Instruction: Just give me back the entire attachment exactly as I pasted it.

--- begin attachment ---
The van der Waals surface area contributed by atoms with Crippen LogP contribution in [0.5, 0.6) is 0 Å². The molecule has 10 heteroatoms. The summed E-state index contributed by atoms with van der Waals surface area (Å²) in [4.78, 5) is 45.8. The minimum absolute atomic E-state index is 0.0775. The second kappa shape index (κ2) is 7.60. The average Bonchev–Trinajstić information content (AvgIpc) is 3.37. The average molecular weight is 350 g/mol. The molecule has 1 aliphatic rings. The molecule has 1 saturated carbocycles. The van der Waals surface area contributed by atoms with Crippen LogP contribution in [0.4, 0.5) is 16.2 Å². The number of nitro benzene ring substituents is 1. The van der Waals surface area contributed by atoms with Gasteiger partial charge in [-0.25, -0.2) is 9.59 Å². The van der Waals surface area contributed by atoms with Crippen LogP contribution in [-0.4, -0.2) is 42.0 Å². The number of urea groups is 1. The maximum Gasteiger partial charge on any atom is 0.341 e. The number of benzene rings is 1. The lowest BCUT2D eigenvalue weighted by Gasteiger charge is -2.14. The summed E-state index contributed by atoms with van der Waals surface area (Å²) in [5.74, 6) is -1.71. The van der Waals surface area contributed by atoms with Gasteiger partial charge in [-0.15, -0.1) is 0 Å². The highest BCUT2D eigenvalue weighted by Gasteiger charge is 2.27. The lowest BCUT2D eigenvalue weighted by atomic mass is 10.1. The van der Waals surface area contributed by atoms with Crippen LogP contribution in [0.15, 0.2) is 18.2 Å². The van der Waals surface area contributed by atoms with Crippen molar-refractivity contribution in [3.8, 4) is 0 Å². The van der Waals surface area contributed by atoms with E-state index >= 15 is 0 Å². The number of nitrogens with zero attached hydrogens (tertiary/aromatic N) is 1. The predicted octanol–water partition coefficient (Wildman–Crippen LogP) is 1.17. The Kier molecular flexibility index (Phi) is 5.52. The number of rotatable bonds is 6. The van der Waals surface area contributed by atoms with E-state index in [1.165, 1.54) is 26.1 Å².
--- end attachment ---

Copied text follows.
The van der Waals surface area contributed by atoms with Crippen LogP contribution in [0.5, 0.6) is 0 Å². The molecule has 10 heteroatoms. The summed E-state index contributed by atoms with van der Waals surface area (Å²) in [4.78, 5) is 45.8. The minimum absolute atomic E-state index is 0.0775. The second kappa shape index (κ2) is 7.60. The average Bonchev–Trinajstić information content (AvgIpc) is 3.37. The average molecular weight is 350 g/mol. The molecule has 1 aliphatic rings. The molecule has 1 saturated carbocycles. The van der Waals surface area contributed by atoms with Crippen LogP contribution in [0.4, 0.5) is 16.2 Å². The number of nitro benzene ring substituents is 1. The van der Waals surface area contributed by atoms with Gasteiger partial charge in [-0.25, -0.2) is 9.59 Å². The van der Waals surface area contributed by atoms with Crippen LogP contribution in [-0.4, -0.2) is 42.0 Å². The number of urea groups is 1. The maximum Gasteiger partial charge on any atom is 0.341 e. The number of benzene rings is 1. The lowest BCUT2D eigenvalue weighted by Gasteiger charge is -2.14. The summed E-state index contributed by atoms with van der Waals surface area (Å²) in [5.74, 6) is -1.71. The van der Waals surface area contributed by atoms with Gasteiger partial charge in [-0.15, -0.1) is 0 Å². The highest BCUT2D eigenvalue weighted by Gasteiger charge is 2.27. The lowest BCUT2D eigenvalue weighted by atomic mass is 10.1. The van der Waals surface area contributed by atoms with Crippen LogP contribution in [0.15, 0.2) is 18.2 Å². The van der Waals surface area contributed by atoms with Crippen molar-refractivity contribution in [3.8, 4) is 0 Å². The van der Waals surface area contributed by atoms with E-state index >= 15 is 0 Å². The number of nitrogens with zero attached hydrogens (tertiary/aromatic N) is 1. The predicted octanol–water partition coefficient (Wildman–Crippen LogP) is 1.17. The Kier molecular flexibility index (Phi) is 5.52. The number of rotatable bonds is 6. The van der Waals surface area contributed by atoms with E-state index in [1.165, 1.54) is 26.1 Å².